Long-term mortgage interest rates moved back above 4 percent during the last week of 2015, according to data from mortgage guarantor Freddie Mac, a sign that markets are reacting to the recent Federal Reserve rate hike.
The average rate on a 30-year conventional, fixed-rate mortgage (FRM) jumped to 4.01percent, excluding fees, during the week ended December 31, 2015, up from 3.96 percent the previous week and up from the same time last year when it averaged 3.87 percent. It is now at its highest level in five months, since the week ended July 23 when it hit 4.04 percent.
“In the final week of 2015, Treasury yields jumped reacting in part to strong consumer confidence in December,” remarked Freddie Mac chief economist Sean Becketti. “In response, the 30-year mortgage rate rose 5 basis points to 4.01 percent, ending a 5-month span below 4 percent. After averaging 3.9 percent in the fourth quarter of 2015, we expect the 30-year mortgage rate to average 4.7 percent for the fourth quarter of 2016.”
Part of that consumer confidence was a result of the Federal Reserve’s December 16 decision to raise its target rate after seven years at rock bottom. It upped the range to 0.25 percent to 0.50 percent from its previous stagnant position of zero to 0.25 percent. The Fed saw enough strength in the employment market and wage growth to boost rates for the first time in over nine years. That optimism translated into investor confidence.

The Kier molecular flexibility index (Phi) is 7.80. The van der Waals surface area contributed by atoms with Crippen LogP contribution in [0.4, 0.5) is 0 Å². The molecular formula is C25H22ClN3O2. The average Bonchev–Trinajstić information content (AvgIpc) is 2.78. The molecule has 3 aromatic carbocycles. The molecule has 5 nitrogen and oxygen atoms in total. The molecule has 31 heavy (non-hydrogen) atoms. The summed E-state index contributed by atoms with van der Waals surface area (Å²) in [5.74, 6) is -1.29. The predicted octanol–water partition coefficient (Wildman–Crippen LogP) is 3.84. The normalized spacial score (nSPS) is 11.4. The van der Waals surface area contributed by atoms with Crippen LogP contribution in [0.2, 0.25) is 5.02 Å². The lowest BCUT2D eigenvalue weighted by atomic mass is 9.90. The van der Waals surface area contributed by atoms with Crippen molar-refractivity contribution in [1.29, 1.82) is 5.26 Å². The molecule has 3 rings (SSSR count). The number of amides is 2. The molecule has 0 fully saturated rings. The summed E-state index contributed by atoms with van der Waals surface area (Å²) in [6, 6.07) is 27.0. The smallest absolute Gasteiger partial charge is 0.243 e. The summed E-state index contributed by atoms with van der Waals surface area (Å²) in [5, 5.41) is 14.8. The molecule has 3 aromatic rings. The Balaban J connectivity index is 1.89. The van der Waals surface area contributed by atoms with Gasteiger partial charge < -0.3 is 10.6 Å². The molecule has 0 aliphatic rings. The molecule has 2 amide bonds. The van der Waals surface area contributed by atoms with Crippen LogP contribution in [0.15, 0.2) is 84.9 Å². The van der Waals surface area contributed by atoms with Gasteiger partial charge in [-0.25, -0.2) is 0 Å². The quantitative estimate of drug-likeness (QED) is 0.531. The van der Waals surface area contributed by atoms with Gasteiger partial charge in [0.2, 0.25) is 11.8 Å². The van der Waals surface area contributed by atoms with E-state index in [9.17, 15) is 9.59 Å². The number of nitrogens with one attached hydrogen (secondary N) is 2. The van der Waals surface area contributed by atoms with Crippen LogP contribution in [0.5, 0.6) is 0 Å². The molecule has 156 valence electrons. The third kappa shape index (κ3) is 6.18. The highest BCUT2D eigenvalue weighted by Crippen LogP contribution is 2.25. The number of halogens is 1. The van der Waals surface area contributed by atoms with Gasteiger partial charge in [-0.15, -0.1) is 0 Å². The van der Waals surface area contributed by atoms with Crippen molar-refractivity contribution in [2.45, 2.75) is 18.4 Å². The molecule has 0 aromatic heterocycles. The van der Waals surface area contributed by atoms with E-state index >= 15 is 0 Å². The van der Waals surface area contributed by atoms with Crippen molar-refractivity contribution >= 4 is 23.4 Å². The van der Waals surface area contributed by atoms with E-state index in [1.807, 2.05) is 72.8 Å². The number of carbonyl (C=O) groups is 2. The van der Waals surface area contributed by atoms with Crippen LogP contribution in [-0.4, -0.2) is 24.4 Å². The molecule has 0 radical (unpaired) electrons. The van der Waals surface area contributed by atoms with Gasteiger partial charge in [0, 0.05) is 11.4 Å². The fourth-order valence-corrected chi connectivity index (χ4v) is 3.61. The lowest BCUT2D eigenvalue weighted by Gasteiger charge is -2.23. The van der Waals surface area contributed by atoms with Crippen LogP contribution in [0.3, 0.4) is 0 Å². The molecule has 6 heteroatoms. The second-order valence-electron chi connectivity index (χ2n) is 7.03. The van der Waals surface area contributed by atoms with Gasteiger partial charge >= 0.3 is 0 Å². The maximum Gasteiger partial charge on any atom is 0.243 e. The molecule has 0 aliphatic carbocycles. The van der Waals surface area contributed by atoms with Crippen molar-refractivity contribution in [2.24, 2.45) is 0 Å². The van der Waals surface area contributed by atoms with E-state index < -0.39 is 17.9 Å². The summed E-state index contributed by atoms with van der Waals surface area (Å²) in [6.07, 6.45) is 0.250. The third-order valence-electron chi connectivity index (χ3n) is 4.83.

The rate on the 15-year FRM also rose to a 5-month high, climbing to an average of 3.24 percent, up from 3.22 percent the week before and 3.15 percent a year ago. The last time the 15-year FRM was this high was during the week ended July 16, 2015 when it was 3.25 percent.
The one-year adjustable rate mortgage (ARM) carried an average rate of 2.68 percent, unchanged from the previous week and up from 2.40 percent compared with the year before.